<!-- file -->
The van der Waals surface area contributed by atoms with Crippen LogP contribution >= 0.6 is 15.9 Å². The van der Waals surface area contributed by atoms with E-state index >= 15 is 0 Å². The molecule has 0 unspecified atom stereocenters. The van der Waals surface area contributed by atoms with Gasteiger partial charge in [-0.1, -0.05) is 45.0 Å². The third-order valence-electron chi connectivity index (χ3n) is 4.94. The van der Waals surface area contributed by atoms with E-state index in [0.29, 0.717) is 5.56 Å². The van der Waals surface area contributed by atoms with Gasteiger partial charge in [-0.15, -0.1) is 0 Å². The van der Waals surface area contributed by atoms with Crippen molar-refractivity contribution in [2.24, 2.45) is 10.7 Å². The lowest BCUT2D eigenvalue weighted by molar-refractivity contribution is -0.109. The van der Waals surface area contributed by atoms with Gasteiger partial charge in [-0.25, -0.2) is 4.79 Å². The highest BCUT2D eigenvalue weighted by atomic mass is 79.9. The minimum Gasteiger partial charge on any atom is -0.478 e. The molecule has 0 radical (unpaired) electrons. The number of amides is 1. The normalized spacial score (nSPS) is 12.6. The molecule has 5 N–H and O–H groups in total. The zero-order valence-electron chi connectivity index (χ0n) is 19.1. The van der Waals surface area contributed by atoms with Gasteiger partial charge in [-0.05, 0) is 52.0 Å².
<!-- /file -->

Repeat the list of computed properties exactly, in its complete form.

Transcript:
The van der Waals surface area contributed by atoms with Crippen LogP contribution >= 0.6 is 15.9 Å². The van der Waals surface area contributed by atoms with E-state index >= 15 is 0 Å². The molecule has 0 unspecified atom stereocenters. The van der Waals surface area contributed by atoms with Gasteiger partial charge in [-0.1, -0.05) is 45.0 Å². The third-order valence-electron chi connectivity index (χ3n) is 4.94. The van der Waals surface area contributed by atoms with E-state index in [0.29, 0.717) is 5.56 Å². The van der Waals surface area contributed by atoms with Gasteiger partial charge in [-0.15, -0.1) is 0 Å². The van der Waals surface area contributed by atoms with Crippen molar-refractivity contribution in [2.24, 2.45) is 10.7 Å². The lowest BCUT2D eigenvalue weighted by molar-refractivity contribution is -0.109. The van der Waals surface area contributed by atoms with Gasteiger partial charge in [-0.25, -0.2) is 4.79 Å². The highest BCUT2D eigenvalue weighted by atomic mass is 79.9. The minimum Gasteiger partial charge on any atom is -0.478 e. The molecule has 0 radical (unpaired) electrons. The number of amides is 1. The normalized spacial score (nSPS) is 12.6. The molecule has 5 N–H and O–H groups in total. The zero-order valence-electron chi connectivity index (χ0n) is 19.1. The van der Waals surface area contributed by atoms with Gasteiger partial charge in [-0.05, 0) is 52.0 Å².